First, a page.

Scientific Paper

Influence of the origin of stem cutting, season of collection and auxin application on the vegetative propagation af African Sandalwood (Osyris lanceolata) in Tanzania

Published in: The Southern African Forestry Journal
Volume 201, issue 1, 2004 , pages: 13–24
DOI: 10.1080/20702620.2004.10431770
Author(s): Z. TeklehaimanotSchool of Agricultural and Forest Sciences, UK, P.L. Mwang'ingoTanzania Forestry Research Institute, Tanzania, A.G. MugashaDepartment of Forest Biology, Faculty of Forestry and Nature Conversation, Tanzania, C.K. RuffoTanzania Tree Seed Agency, Tanzania

Abstract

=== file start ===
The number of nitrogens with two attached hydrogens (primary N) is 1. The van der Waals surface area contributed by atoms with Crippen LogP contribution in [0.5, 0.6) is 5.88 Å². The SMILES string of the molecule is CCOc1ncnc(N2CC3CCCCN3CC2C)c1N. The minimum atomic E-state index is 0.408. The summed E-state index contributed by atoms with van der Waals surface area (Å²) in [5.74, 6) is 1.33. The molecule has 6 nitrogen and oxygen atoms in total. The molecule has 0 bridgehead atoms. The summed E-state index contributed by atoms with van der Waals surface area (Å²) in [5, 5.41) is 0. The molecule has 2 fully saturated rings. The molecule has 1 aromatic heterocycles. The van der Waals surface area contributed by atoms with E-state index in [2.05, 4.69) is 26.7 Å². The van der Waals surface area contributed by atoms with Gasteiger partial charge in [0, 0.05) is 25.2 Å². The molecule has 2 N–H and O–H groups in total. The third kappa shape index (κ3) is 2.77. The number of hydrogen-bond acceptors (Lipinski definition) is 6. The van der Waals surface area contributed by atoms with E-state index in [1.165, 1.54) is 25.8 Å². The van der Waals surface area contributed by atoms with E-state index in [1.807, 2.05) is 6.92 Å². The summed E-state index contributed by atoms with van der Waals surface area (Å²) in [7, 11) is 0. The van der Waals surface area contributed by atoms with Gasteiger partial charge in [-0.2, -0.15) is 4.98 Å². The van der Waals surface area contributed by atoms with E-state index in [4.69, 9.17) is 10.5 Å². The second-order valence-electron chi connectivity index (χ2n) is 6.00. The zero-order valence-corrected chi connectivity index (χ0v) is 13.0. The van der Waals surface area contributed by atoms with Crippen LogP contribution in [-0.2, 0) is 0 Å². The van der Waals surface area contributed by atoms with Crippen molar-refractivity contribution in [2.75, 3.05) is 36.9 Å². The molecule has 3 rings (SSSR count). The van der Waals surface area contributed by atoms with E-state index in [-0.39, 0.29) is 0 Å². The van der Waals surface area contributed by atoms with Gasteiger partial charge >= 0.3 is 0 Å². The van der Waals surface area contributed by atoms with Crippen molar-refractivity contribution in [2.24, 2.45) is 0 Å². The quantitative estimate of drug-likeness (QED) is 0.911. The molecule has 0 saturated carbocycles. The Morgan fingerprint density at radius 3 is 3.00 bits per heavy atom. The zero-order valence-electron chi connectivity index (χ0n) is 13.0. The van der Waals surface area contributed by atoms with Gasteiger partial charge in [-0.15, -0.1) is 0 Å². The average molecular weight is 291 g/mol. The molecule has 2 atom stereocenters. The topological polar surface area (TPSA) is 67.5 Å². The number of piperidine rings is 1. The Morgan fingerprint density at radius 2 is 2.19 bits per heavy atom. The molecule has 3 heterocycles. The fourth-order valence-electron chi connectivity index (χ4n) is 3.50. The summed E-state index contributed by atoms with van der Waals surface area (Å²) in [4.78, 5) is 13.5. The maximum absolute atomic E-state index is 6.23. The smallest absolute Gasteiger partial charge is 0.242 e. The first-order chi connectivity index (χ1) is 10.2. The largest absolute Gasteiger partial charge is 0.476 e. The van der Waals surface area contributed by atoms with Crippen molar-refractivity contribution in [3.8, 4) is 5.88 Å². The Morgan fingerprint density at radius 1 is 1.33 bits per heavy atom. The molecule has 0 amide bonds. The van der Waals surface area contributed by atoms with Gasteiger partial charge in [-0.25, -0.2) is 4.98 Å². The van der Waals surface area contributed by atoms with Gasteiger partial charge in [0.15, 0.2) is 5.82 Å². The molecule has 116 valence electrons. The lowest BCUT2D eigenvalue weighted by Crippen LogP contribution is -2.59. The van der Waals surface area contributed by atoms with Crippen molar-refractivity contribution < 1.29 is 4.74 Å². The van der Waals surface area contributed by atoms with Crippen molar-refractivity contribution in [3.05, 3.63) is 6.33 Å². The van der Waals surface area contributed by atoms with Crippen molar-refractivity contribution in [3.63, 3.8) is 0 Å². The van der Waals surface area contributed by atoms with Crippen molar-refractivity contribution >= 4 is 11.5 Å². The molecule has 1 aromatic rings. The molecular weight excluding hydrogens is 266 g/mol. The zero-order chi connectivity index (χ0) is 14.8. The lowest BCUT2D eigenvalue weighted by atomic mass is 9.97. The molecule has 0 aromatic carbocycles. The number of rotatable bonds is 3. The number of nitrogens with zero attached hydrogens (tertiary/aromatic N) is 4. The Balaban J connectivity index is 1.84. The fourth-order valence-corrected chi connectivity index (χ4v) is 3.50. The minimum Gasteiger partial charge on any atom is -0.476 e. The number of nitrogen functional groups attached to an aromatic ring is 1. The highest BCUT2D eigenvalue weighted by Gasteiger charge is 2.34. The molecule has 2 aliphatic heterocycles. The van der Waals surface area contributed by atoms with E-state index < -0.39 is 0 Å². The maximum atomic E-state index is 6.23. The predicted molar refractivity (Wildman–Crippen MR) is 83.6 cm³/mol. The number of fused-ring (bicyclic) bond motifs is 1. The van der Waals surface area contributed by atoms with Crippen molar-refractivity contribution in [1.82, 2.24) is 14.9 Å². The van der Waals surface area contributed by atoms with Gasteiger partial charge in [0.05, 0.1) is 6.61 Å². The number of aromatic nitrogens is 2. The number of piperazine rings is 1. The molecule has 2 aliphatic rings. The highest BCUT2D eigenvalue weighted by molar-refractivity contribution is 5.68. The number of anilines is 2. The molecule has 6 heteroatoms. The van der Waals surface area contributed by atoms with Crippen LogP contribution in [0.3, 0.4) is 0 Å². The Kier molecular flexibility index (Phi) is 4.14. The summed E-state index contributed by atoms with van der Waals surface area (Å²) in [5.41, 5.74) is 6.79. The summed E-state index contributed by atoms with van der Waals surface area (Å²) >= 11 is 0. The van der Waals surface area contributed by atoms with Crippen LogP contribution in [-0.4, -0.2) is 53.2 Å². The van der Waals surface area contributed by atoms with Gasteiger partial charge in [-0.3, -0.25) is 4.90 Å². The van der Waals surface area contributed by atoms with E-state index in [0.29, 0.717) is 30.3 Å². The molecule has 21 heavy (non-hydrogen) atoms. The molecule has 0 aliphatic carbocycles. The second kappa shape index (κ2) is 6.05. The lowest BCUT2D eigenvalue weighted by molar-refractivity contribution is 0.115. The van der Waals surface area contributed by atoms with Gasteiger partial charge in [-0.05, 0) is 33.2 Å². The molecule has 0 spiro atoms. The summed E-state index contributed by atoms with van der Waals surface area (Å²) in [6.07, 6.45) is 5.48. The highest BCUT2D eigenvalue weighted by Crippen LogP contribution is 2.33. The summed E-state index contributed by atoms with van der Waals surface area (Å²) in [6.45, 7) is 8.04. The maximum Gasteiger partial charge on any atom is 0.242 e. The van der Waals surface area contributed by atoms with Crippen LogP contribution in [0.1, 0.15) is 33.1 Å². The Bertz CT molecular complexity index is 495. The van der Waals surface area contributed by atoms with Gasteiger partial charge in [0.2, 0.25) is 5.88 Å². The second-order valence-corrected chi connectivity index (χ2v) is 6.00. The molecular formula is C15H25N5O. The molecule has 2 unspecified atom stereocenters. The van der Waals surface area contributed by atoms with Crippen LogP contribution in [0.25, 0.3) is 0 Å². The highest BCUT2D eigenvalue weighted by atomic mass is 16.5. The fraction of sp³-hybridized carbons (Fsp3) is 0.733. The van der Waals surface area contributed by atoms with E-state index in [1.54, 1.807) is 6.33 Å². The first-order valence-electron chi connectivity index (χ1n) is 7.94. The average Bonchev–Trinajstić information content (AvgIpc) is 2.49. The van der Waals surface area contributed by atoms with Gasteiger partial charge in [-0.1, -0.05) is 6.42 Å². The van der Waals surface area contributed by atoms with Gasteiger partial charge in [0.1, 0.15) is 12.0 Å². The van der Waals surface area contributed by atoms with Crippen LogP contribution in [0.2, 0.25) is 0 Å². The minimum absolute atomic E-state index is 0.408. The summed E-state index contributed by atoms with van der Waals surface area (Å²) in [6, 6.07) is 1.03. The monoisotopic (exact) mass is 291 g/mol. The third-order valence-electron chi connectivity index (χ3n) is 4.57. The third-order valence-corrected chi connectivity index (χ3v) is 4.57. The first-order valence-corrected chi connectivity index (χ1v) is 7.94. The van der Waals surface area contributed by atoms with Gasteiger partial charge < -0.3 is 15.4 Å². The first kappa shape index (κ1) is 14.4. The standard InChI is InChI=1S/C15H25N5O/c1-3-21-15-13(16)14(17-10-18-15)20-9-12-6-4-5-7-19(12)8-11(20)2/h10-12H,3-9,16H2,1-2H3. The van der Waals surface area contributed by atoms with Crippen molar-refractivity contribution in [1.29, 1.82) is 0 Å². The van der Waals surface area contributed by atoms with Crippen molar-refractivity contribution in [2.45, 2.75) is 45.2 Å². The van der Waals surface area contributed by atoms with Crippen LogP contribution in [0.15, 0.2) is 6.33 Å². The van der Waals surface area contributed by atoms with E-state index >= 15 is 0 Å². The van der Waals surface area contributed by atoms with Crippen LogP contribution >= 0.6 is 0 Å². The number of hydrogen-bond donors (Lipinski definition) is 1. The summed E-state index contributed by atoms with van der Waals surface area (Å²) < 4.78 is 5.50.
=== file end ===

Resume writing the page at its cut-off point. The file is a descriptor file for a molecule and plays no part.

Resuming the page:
An investigation into the possibility of propagating O.lanceolata through stem cutting was carried out at Tanzania Tree Seed Agency, Iringa Zone, Tanzania. The aim was to test the potential of stem cuttings in providing an alternative/supplement to the use of seeds that are constrained with germination and storage problems. Three treatments were investigated on the rooting success and subsequent nursery performance of the cuttings: the effect of season at which cuttings are collected i.e. December, February, June and September; the effect of origin of stem cutting in a shoot, i.e. basal and terminal portions; and the effect of different levels of IBA as root promoters, i.e. 0, 50, 100 and 150 ppm. The results revealed that stem cuttings collected from the sprouting stumps have a potential to be used in propagating O.lanceolata. Season at which cuttings are collected; origin of the stem cuttings in a shoot and application of auxins influenced the rooting success. Stem cuttings collected in September, originating from the basal portion had the best rooting ( 43.8 ± 3.9%). This is possibly related to the high levels of stored food in the plant after undergoing active photosynthesis during the rain season, November-May. Auxin application in interaction with the season at which cuttings were collected enhanced the number of cuttings that rooted, the number of roots formed (13 ± 0.4), the length (14 ± 0.3 em) and biomass of roots (6.95 ± 3.9 g) produced. The concentration to be applied for effective rooting depended on the season at which cuttings were collected. Of the origin of stem cuttings, basal portions had better rooting than the terminal portion. The high nutrition status and low nitrogen content ofbasal portions may play a role in enhancing their performance. Thus when raising 0. lanceolata from stem cuttings, best rooting is obtained from those raised between June and September using cuttings from the basal origin ofthejuvenile shoots. Application ofiBA between 50 and 100 ppm further enhances rooting success.

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